- STAFF PICKS
- GIFTS + GIFT CARDS
- SELL BOOKS
- FIND A STORE
This item may be
Check for Availability
Rebirth of a Nation: The Making of Modern America, 1877-1920by Jackson Lears
Synopses & Reviews
In the half-century between the Civil War and World War I, widespread yearning for a new beginning permeated American public life. Dreams of spiritual, moral, and physical rebirth formed the foundation for the modern United States, inspiring its leaders with imperial ambition. Theodore Roosevelt's desire to recapture frontier vigor led him to promote U.S. interests throughout Latin America. Woodrow Wilson's vision of a reborn international order drew him into a war to end war. Andrew Carnegie's embrace of philanthropy coincided with his creation of the world's first billion-dollar corporation, United States Steel. Presidents and entrepreneurs helped usher the nation into the modern era, but sometimes the consequences of their actions failed to match the grandeur of their hopes.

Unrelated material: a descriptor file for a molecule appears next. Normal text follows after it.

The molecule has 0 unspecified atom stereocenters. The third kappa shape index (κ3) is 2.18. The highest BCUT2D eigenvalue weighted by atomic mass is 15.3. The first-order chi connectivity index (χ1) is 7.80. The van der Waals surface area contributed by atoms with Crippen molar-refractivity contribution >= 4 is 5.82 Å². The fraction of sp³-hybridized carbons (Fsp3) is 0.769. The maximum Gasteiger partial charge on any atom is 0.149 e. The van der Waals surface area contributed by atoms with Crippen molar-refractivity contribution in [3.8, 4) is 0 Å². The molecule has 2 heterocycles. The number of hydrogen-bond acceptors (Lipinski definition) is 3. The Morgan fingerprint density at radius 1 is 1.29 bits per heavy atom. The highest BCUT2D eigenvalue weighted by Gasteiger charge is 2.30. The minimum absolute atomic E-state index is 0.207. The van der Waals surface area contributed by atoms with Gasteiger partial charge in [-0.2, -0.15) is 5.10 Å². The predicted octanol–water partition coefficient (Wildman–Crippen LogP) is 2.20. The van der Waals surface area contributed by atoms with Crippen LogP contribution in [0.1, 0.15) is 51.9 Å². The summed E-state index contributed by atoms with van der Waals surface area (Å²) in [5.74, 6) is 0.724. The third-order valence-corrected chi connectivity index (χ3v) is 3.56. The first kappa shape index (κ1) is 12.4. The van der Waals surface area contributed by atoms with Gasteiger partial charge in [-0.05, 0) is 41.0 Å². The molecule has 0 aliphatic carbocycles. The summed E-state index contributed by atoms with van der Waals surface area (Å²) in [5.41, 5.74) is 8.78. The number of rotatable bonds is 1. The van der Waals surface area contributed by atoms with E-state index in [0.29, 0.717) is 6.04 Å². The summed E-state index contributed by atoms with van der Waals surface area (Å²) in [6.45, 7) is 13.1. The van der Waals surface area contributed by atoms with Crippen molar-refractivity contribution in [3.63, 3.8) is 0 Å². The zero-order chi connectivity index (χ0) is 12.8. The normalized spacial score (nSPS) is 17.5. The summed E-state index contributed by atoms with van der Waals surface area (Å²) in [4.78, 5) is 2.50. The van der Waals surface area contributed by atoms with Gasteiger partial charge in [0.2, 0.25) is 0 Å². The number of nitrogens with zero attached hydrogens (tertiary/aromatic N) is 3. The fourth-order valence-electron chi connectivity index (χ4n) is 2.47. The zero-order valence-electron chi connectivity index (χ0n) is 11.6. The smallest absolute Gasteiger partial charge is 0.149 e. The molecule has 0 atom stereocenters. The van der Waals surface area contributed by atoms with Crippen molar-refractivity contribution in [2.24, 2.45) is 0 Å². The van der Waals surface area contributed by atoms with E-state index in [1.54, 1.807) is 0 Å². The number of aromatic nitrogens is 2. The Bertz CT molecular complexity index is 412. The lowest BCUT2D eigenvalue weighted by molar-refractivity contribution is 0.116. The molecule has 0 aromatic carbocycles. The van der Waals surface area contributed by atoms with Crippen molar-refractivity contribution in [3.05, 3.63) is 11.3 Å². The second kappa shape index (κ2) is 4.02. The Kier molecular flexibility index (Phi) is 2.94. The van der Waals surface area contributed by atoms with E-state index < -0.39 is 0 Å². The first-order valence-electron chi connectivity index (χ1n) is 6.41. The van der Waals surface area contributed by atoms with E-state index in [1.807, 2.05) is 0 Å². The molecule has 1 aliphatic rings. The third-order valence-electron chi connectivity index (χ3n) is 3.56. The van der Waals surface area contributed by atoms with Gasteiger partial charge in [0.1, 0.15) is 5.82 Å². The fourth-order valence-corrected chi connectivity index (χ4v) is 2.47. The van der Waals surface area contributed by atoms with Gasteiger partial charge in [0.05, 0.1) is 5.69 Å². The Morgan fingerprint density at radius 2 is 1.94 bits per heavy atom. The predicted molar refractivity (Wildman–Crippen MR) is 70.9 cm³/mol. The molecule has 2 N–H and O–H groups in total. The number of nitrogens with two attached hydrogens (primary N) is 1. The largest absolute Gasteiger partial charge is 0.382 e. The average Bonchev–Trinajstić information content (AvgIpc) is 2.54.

Award-winning historian Jackson Lears richly chronicles this momentous period when America reunited and began to form the world power of the twentieth century. Lears vividly captures imperialists, Gilded Age mavericks, and vaudeville entertainers, and illuminates the roles played by a variety of seekers, male and female, from populist farmers to avant-garde artists and writers to progressive reformers. Some were motivated by their own visions of Christianity; all were swept up in longings for revitalization.
In these years marked by wrenching social conflict and vigorous political debate, a modern America emerged and came to dominance on a world stage. Illuminating and authoritative, Rebirth of a Nation brilliantly weaves the remarkable story of this crucial epoch into a masterful work of history.
Table of Contents
Dreaming of rebirth — The long shadow of Appomattox — The mysterious power of money — The rising significance of race — The country and the city — Crisis and regeneration — Liberation and limitation — Empire as a way of life — Dying in vain.
What Our Readers Are Saying
History and Social Science » Economics » General